Shepherding Teaches: As Christians, we do not obey those in authority because they are right; we obey them because they are in authority, and all authority ultimately stems from God Himself.

The Bible Says:When the apostles were faced with a choice between obeying the religious authorities and obeying God, they said, "We must obey God rather than men" (Acts 5:29). We are not to follow men blindly, but rather to "imitate their faith" (Heb. 13:7). Rom. 14:23 says "whatever is not from faith is sin." Therefore if we don't have the faith that the Lord has said to do something, we cannot obey just because a shepherd tells us it is right.


Shepherding Teaches: Since shepherds are God's "delegated authority," we should submit to them as we would to Christ Himself. We are supposed to allow the shepherds to make all major decisions for us, and to trust that it is "Christ speaking to us." We should trust the Lord to correct the shepherds when they are wrong, and the Lord will bless us as we "submit."

The Bible Says:Submission to our leaders is biblical, but the shepherding movement has mistaken "obedience" for "submission." A full definition of "submission" can be found in Kittel and Friedrich's Theological Dictionary of the New Testament, but Vol. VIII, p. 45 gives a good explanation by saying that "the general rule demands readiness to renounce one's own will for the sake of others, and to give precedence to others." In other words, the biblical admonition to "submit" is not to give up our own reasoning and blindly follow the advice of a shepherd, but rather to try to live in peace with other believers, do what we can to help them, etc. If leaders are going to lead successfully, the church has to follow. Christians cannot "live for themselves" and do whatever they please, without regard to the good of the group. Neither can they, however, simply do what a shepherd says without analyzing its spiritual consequences.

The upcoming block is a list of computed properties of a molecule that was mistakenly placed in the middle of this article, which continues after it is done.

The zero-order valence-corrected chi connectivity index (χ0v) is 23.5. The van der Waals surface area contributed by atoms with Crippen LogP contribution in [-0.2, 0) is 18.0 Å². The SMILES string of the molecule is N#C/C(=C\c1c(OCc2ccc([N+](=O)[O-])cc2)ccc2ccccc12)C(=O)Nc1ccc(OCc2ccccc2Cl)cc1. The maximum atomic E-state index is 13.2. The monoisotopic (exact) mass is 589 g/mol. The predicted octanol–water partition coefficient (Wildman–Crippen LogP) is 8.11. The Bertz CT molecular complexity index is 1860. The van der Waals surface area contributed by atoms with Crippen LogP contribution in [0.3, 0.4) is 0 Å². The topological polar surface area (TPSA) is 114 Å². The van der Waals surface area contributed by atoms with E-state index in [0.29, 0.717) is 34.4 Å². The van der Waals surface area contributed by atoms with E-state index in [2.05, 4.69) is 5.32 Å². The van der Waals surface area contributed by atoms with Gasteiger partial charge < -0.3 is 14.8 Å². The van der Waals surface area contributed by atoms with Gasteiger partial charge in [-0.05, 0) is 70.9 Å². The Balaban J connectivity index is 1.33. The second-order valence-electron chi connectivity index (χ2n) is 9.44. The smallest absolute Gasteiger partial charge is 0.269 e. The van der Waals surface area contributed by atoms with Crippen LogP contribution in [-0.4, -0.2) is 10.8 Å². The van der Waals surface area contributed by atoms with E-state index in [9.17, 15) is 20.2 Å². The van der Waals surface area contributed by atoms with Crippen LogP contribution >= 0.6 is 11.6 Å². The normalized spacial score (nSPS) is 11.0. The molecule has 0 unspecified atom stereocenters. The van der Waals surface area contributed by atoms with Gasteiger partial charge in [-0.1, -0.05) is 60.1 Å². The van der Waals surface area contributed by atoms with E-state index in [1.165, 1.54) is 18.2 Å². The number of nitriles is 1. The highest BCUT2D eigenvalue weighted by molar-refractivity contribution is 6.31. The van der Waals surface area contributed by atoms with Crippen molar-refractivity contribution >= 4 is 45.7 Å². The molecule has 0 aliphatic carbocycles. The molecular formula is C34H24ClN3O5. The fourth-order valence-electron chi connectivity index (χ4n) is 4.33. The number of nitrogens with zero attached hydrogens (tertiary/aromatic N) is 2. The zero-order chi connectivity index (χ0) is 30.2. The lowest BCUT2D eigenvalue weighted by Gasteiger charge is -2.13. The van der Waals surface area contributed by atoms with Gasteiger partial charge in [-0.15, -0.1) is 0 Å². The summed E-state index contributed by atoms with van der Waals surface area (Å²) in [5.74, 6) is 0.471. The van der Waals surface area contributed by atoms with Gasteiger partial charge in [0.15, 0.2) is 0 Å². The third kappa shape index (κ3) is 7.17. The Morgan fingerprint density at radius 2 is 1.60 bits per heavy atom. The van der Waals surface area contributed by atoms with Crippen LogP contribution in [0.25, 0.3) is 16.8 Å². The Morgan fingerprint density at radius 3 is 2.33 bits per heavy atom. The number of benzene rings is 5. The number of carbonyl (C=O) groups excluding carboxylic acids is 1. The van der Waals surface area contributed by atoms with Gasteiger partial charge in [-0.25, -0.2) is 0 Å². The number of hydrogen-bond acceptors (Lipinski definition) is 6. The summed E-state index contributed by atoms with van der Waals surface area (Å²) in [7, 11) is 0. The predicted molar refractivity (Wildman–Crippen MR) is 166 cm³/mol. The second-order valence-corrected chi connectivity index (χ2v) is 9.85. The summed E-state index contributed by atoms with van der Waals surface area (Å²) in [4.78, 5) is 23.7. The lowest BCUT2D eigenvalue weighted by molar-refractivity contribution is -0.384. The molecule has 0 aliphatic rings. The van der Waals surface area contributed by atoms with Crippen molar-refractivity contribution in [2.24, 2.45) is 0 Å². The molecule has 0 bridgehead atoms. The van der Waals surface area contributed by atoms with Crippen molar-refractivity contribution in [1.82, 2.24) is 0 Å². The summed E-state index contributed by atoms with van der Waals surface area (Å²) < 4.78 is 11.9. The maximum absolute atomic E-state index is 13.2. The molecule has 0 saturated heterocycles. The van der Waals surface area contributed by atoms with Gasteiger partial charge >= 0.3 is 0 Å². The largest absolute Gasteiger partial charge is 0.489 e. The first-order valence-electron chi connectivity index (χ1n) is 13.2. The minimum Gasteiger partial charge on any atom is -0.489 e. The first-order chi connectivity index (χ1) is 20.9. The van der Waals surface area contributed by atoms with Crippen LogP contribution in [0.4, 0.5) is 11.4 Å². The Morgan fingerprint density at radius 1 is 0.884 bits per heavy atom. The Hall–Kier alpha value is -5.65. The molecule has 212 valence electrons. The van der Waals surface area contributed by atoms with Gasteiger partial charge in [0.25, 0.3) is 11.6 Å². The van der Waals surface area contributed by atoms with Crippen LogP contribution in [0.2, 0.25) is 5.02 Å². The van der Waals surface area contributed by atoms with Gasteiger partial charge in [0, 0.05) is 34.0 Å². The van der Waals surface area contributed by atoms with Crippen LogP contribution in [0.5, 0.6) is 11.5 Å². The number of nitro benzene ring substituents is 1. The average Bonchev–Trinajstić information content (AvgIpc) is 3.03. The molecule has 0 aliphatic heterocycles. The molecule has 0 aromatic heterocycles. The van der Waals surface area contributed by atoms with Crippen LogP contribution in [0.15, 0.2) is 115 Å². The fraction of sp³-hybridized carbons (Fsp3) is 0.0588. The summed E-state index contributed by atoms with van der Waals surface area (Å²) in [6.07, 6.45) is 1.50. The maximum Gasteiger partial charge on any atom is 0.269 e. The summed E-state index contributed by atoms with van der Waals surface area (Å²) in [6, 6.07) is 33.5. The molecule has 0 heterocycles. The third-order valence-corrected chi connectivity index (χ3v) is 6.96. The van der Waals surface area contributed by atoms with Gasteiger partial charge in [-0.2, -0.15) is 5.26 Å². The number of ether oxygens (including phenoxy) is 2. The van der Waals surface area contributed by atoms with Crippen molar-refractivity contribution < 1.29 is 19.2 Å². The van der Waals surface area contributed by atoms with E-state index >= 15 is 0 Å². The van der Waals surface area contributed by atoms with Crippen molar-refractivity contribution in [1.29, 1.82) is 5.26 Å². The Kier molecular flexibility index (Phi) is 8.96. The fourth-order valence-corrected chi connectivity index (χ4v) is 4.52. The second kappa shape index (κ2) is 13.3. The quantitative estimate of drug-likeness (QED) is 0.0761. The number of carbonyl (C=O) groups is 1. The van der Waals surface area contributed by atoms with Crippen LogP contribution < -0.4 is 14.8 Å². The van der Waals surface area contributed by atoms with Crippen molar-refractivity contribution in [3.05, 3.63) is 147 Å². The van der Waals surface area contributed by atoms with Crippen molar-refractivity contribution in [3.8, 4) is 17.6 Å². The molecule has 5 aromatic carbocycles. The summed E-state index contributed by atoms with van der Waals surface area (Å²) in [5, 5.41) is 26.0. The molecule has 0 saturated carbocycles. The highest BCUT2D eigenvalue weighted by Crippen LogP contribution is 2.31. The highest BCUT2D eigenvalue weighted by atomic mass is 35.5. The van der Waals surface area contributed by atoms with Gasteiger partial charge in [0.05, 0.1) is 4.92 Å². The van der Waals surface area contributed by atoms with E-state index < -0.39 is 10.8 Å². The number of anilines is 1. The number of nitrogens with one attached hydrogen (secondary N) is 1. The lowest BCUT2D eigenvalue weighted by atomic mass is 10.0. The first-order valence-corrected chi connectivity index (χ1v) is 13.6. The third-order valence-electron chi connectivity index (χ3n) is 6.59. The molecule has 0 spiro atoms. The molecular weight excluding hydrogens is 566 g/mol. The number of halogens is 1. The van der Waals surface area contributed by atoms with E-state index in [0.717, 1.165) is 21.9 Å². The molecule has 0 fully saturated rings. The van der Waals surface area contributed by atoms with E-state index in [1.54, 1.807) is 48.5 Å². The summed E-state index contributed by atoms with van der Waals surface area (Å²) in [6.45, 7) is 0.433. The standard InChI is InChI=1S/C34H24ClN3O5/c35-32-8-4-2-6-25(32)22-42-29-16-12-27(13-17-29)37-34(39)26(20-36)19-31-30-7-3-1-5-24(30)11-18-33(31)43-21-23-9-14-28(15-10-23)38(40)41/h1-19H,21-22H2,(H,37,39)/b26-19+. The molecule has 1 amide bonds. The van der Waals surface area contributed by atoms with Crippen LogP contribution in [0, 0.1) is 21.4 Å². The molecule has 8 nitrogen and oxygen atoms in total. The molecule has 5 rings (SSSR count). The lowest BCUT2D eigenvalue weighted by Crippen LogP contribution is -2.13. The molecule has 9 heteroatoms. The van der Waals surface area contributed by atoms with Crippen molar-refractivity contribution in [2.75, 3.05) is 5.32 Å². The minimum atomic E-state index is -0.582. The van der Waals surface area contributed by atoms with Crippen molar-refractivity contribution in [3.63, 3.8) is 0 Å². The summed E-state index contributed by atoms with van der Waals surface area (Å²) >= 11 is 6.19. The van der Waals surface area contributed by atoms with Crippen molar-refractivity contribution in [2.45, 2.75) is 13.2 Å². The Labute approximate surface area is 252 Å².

Shepherding Teaches: If we truly trust God, then we can trust the shepherds to make the right decisions for us.

The Bible Says:It is one thing to give shepherds honor and respect. But to hand them our total trust is unbiblical and dangerous. Jeremiah 17:5 says, "Cursed is the man who trusts in mankind and makes flesh his strength." Psalm 146:3 and Proverbs 29:25 give us similar admonitions not to trust in men.


Shepherding Teaches: As we submit to a shepherd, he becomes the "door" and the "covering" for us. Not submitting will cause us to lose our "covering," and to become deceived and "in rebellion."

The Bible Says:Jesus said He is the door, and He is able to take care of His sheep (John 10:1-16). Moreover, Rom. 3:25 says that Jesus Christ was publicly displayed by God "as a propitiation in His blood through faith." The word "propitiation" means covering (or "atonement" in the Old Testament). Jesus is our only true door and covering. His sheep need not be deceived if they will abide in Him (John 8:31,32).

How the Lord Speaks to Us

Shepherding Teaches: Too often we want our ministry directly from God. We want personal attention. We aren't about to receive what we need through some delegated representative.

The Bible Says:In I Corinthians 2, Paul instructs the church about how Christ speaks to believers. The Lord does this through His Spirit (v. 12) "that we might know the things freely given to us by God." If we are spiritual, then, we can appraise all things (v. 15). To top it all off, Paul says that "we have the mind of Christ" (v. 16). All Christians have the Holy Spirit (Rom. 8:9), and thus have the capacity to know the mind of Christ. This is not to discount the role of leaders in the church, but the Bible does not describe "submission" to these leaders as the primary means of hearing the Lord.

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©2005 Steve Coleman